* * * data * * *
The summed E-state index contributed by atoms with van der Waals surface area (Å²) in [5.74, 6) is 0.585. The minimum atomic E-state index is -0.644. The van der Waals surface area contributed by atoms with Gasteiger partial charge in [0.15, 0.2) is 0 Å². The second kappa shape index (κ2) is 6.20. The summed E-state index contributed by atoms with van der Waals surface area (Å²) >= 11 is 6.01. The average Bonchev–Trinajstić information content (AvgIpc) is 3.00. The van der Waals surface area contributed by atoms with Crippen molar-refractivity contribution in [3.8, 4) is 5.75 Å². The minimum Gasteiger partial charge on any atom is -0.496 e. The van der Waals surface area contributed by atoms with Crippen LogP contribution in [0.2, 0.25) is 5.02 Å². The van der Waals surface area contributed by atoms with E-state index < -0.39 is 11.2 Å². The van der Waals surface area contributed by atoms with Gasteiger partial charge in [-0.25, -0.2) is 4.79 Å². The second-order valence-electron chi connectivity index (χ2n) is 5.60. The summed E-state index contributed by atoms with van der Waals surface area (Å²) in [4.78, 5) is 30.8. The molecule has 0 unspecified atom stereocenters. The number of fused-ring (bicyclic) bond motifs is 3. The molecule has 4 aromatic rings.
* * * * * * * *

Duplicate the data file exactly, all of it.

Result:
The summed E-state index contributed by atoms with van der Waals surface area (Å²) in [5.74, 6) is 0.585. The minimum atomic E-state index is -0.644. The van der Waals surface area contributed by atoms with Gasteiger partial charge in [0.15, 0.2) is 0 Å². The second kappa shape index (κ2) is 6.20. The summed E-state index contributed by atoms with van der Waals surface area (Å²) >= 11 is 6.01. The average Bonchev–Trinajstić information content (AvgIpc) is 3.00. The van der Waals surface area contributed by atoms with Crippen molar-refractivity contribution in [3.8, 4) is 5.75 Å². The minimum Gasteiger partial charge on any atom is -0.496 e. The van der Waals surface area contributed by atoms with Crippen LogP contribution in [0.2, 0.25) is 5.02 Å². The van der Waals surface area contributed by atoms with E-state index < -0.39 is 11.2 Å². The van der Waals surface area contributed by atoms with Gasteiger partial charge in [-0.25, -0.2) is 4.79 Å². The second-order valence-electron chi connectivity index (χ2n) is 5.60. The summed E-state index contributed by atoms with van der Waals surface area (Å²) in [4.78, 5) is 30.8. The molecule has 0 unspecified atom stereocenters. The number of fused-ring (bicyclic) bond motifs is 3. The molecule has 4 aromatic rings.